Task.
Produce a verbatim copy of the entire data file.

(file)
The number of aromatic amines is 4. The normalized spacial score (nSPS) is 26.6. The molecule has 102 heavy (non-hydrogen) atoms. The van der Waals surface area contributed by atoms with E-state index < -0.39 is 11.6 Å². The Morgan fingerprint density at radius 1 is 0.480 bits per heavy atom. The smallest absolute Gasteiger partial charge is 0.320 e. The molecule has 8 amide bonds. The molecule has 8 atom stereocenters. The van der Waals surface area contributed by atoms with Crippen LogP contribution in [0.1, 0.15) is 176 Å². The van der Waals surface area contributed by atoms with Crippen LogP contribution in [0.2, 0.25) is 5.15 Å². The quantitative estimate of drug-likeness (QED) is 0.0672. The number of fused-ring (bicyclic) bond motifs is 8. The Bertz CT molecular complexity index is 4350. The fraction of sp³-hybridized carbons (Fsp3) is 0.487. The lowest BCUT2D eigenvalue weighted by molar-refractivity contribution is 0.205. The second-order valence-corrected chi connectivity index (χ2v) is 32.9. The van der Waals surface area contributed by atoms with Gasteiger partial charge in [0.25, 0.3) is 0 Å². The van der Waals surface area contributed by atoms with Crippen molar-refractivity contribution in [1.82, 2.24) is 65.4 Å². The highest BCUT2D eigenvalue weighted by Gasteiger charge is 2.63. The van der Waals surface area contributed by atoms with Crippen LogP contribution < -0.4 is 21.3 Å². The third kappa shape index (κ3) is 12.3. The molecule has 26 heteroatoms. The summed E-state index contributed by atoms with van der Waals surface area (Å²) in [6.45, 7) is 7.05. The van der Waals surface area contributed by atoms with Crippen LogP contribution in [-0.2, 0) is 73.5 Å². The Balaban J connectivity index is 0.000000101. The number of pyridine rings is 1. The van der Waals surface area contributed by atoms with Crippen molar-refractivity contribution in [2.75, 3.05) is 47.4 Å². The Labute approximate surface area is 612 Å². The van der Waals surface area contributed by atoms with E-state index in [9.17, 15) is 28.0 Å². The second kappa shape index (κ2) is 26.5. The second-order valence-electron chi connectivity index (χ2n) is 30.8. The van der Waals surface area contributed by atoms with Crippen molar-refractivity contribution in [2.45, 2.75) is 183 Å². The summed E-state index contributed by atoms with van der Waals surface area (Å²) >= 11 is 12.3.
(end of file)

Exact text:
The number of aromatic amines is 4. The normalized spacial score (nSPS) is 26.6. The molecule has 102 heavy (non-hydrogen) atoms. The van der Waals surface area contributed by atoms with E-state index < -0.39 is 11.6 Å². The Morgan fingerprint density at radius 1 is 0.480 bits per heavy atom. The smallest absolute Gasteiger partial charge is 0.320 e. The molecule has 8 amide bonds. The molecule has 8 atom stereocenters. The van der Waals surface area contributed by atoms with Crippen LogP contribution in [0.1, 0.15) is 176 Å². The van der Waals surface area contributed by atoms with Crippen LogP contribution in [0.2, 0.25) is 5.15 Å². The quantitative estimate of drug-likeness (QED) is 0.0672. The number of fused-ring (bicyclic) bond motifs is 8. The Bertz CT molecular complexity index is 4350. The fraction of sp³-hybridized carbons (Fsp3) is 0.487. The lowest BCUT2D eigenvalue weighted by molar-refractivity contribution is 0.205. The second-order valence-corrected chi connectivity index (χ2v) is 32.9. The van der Waals surface area contributed by atoms with Gasteiger partial charge in [0.25, 0.3) is 0 Å². The van der Waals surface area contributed by atoms with Crippen molar-refractivity contribution in [1.82, 2.24) is 65.4 Å². The highest BCUT2D eigenvalue weighted by Gasteiger charge is 2.63. The van der Waals surface area contributed by atoms with Crippen LogP contribution < -0.4 is 21.3 Å². The third kappa shape index (κ3) is 12.3. The molecule has 26 heteroatoms. The summed E-state index contributed by atoms with van der Waals surface area (Å²) in [6.45, 7) is 7.05. The van der Waals surface area contributed by atoms with Crippen LogP contribution in [-0.2, 0) is 73.5 Å². The Balaban J connectivity index is 0.000000101. The number of pyridine rings is 1. The van der Waals surface area contributed by atoms with Crippen molar-refractivity contribution in [2.75, 3.05) is 47.4 Å². The Labute approximate surface area is 612 Å². The van der Waals surface area contributed by atoms with E-state index in [9.17, 15) is 28.0 Å². The second kappa shape index (κ2) is 26.5. The second-order valence-electron chi connectivity index (χ2n) is 30.8. The van der Waals surface area contributed by atoms with Crippen molar-refractivity contribution in [2.45, 2.75) is 183 Å². The summed E-state index contributed by atoms with van der Waals surface area (Å²) >= 11 is 12.3.